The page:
The Chancellor was right to declare an “economic emergency” at the House of Commons dispatch box yesterday. If he believes this is an emergency driven by an escalating employment crisis, it is one which can be remedied through Government-created jobs and much more ambitious skills provision.
What is the current outlook for jobs? The latest official statistics show unemployment at 4.8%, a percentage point up from a year ago and still far from its expected peak of 7.5% next year. That is a bleak prospect: 2.6 million workers out of a job and joblessness at its highest level since the 2009 crisis.
The Chancellor’s main counterpunch came early in Wednesday’s Spending Review: the Restart programme, a £2.9bn scheme run out of the DWP to help one million long-term unemployed workers find jobs. £400 million will become available in 2021/22 with the remaining cash spent over the following two years. It is a significant intervention with a hefty price tag. Restart has been warmly received and the Government can be encouraged by the DWP’s evaluation of the long-running Work Programme, released earlier this week.
That said, return-to-work initiatives have a chequered history. Knitting together local employment services, employers and skills providers is a tough challenge, and an adjoining problem exists in delivering quality support and advice for those living with disabilities and health conditions.
Restart will help some long-term unemployed back into work. But people can only apply to jobs that exist, and the private sector is unlikely to create enough of those and certainly not at the speed required. A smattering of new jobs from the Prime Minister’s 10 point climate plan and lofty infrastructure promises won’t cut it. Those jobs will be high skilled and take a while to emerge, whilst current losses are more commonly felt in lower skilled sectors like hospitality and retail.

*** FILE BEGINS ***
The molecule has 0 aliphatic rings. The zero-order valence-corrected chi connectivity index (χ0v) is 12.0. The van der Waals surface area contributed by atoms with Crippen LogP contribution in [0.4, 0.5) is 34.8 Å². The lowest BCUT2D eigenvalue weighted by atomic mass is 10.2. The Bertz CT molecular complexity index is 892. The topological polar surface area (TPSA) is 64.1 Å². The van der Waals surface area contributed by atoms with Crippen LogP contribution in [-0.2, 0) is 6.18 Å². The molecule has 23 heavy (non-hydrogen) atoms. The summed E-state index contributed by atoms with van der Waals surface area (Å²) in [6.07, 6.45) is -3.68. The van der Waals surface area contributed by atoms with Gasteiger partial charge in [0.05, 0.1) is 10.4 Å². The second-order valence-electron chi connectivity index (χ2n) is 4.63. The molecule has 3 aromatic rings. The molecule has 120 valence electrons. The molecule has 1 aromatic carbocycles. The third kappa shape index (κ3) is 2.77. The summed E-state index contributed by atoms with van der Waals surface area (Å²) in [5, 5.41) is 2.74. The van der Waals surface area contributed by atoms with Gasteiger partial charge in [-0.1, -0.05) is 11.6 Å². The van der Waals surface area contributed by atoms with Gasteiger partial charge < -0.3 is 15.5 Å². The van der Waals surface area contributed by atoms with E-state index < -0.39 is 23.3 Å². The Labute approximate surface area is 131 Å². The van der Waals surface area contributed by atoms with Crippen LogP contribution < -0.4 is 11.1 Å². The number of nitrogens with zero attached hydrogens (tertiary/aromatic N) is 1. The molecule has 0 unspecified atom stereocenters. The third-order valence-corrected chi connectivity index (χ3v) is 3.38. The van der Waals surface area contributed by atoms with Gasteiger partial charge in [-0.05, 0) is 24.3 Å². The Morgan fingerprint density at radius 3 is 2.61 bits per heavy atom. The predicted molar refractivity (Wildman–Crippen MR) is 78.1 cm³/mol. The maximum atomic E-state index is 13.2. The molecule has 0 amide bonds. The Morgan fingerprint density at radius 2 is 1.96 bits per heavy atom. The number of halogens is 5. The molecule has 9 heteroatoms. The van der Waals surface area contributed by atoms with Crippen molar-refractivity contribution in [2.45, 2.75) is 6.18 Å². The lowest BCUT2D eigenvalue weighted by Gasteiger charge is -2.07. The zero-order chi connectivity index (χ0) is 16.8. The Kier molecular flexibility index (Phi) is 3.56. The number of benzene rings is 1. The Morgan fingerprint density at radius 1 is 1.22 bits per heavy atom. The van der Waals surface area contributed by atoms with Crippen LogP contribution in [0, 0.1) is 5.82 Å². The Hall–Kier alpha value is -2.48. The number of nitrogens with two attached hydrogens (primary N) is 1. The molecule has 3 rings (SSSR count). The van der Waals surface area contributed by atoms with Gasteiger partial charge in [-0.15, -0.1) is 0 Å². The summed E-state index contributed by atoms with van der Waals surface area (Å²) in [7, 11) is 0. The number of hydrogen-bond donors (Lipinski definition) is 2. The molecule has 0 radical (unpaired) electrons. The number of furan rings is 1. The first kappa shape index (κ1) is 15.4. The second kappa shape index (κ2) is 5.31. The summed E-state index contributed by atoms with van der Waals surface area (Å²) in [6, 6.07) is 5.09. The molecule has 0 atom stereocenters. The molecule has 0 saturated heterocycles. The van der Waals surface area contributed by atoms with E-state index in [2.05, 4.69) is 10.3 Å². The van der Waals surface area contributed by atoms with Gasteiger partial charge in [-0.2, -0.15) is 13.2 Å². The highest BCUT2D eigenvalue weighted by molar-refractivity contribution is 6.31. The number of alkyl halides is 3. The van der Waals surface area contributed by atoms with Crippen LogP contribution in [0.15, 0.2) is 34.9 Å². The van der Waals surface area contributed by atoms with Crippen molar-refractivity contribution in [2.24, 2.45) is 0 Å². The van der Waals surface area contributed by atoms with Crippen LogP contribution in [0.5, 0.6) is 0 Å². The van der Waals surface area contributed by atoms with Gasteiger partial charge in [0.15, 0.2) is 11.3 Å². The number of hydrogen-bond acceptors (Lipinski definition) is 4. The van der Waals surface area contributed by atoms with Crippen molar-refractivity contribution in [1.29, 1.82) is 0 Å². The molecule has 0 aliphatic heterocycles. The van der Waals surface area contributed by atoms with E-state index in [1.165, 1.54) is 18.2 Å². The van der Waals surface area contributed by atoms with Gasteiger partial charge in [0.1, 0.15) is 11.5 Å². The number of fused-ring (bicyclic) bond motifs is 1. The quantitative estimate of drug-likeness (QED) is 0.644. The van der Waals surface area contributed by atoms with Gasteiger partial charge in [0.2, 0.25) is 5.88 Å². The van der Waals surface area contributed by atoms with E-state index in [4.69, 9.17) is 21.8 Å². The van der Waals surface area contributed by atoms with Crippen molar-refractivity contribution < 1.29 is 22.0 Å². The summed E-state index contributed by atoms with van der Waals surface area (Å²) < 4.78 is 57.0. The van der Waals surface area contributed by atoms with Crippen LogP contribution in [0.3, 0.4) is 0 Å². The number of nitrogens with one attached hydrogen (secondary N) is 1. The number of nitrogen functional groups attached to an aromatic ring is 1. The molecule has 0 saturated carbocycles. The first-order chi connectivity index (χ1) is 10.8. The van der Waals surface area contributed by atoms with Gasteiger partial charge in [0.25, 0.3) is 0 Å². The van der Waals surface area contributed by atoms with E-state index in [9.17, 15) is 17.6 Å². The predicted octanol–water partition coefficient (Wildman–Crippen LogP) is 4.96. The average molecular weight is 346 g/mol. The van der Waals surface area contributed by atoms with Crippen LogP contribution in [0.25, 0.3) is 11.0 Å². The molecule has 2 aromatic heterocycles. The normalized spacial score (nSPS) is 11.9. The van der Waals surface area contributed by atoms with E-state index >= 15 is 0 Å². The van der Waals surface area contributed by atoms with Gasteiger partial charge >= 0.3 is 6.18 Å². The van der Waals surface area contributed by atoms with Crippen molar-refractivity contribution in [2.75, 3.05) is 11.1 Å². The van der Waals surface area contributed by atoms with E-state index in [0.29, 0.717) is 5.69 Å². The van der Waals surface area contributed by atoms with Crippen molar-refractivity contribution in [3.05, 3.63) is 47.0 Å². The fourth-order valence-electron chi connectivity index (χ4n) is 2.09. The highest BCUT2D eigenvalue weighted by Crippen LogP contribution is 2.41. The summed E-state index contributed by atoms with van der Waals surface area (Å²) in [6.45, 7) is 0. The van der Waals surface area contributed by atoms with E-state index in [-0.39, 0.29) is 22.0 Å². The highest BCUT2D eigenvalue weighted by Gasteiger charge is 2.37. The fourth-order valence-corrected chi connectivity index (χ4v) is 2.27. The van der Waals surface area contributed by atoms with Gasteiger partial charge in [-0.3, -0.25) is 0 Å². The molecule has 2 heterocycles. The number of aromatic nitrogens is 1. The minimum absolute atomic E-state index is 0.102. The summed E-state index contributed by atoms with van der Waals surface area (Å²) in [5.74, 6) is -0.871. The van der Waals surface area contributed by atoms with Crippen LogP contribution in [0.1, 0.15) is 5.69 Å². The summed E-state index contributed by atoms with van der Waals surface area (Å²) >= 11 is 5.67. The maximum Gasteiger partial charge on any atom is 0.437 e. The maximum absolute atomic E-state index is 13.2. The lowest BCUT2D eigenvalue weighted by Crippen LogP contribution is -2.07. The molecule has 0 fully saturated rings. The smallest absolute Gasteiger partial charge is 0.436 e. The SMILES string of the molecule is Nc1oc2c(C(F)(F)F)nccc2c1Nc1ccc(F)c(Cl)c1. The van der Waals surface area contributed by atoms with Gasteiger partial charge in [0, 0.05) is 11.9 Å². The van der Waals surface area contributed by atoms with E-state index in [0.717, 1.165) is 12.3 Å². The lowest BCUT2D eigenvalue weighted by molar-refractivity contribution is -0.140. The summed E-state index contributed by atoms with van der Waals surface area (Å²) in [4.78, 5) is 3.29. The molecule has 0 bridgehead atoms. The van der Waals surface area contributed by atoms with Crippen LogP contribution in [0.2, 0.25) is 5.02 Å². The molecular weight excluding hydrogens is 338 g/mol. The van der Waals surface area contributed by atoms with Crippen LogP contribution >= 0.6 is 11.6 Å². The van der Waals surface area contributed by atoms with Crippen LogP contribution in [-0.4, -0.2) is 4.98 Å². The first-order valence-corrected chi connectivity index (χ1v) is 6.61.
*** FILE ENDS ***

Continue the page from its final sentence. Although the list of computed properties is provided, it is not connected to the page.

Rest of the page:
Intervening more decisively could mean adopting a Universal Jobs Guarantee, as the Social Market Foundation and many others have called for. That means a decent-paying, state-provided job for anyone who wants it. For a Government which borrowed liberally from the rhetoric of FDR’s New Deal, it would do well to consider one of its core components.
Even if that idea is too radical or costly for the Treasury, it cannot ignore the Prime Minister’s pledge from two months ago that his Government will “help you get the skills you need”. Funding announcements can be bewildering and skills and training policies far less exciting than cuts to foreign aid. But, frankly, investment in reviving Britain’s failing adult education system will have a far greater bearing on the country’s ability to quit the jobs crisis than almost anything else.
And on skills and training the Chancellor failed to come up with the goods. Funding for Further Education will be maintained at pre-existing levels. The only significant announcement for adult education was the £375 million released from the National Skills Fund to kick off the Lifetime Skills Guarantee next year. That money needs to be viewed in the context of the £1.3bn drop in annual adult education funding and a 50% decline in those participating adult education, as the Social Market Foundation set out in a report earlier this month.
A sufficiently ambitious white paper on further education, long awaited, could change all of this. But given that spending is now locked in for the next year, it seems unlikely that skills and training provision will undergo significant reform prior to 2022, at which point Britain will be deep into the unemployment crisis. Given the scale of the challenge we face, we cannot afford to wait that long.